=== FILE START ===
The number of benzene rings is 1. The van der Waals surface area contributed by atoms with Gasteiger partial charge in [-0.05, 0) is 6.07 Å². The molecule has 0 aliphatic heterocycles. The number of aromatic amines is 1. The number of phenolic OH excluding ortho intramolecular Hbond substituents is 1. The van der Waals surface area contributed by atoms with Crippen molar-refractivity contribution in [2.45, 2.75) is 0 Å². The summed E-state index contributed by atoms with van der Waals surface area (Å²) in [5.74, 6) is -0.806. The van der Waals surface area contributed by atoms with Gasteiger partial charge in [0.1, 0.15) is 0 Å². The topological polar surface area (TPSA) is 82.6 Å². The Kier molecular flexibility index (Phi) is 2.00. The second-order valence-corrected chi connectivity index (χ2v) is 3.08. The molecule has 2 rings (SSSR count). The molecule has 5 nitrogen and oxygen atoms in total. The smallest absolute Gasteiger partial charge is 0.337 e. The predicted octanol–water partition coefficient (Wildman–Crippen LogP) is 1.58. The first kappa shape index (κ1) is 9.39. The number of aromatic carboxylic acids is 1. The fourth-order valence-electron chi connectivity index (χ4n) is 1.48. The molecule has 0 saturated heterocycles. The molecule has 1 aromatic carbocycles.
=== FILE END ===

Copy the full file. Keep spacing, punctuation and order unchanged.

The number of benzene rings is 1. The van der Waals surface area contributed by atoms with Gasteiger partial charge in [-0.05, 0) is 6.07 Å². The molecule has 0 aliphatic heterocycles. The number of aromatic amines is 1. The number of phenolic OH excluding ortho intramolecular Hbond substituents is 1. The van der Waals surface area contributed by atoms with Crippen molar-refractivity contribution in [2.45, 2.75) is 0 Å². The summed E-state index contributed by atoms with van der Waals surface area (Å²) in [5.74, 6) is -0.806. The van der Waals surface area contributed by atoms with Gasteiger partial charge in [0.1, 0.15) is 0 Å². The topological polar surface area (TPSA) is 82.6 Å². The Kier molecular flexibility index (Phi) is 2.00. The second-order valence-corrected chi connectivity index (χ2v) is 3.08. The molecule has 2 rings (SSSR count). The molecule has 5 nitrogen and oxygen atoms in total. The smallest absolute Gasteiger partial charge is 0.337 e. The predicted octanol–water partition coefficient (Wildman–Crippen LogP) is 1.58. The first kappa shape index (κ1) is 9.39. The number of aromatic carboxylic acids is 1. The fourth-order valence-electron chi connectivity index (χ4n) is 1.48. The molecule has 0 saturated heterocycles. The molecule has 1 aromatic carbocycles.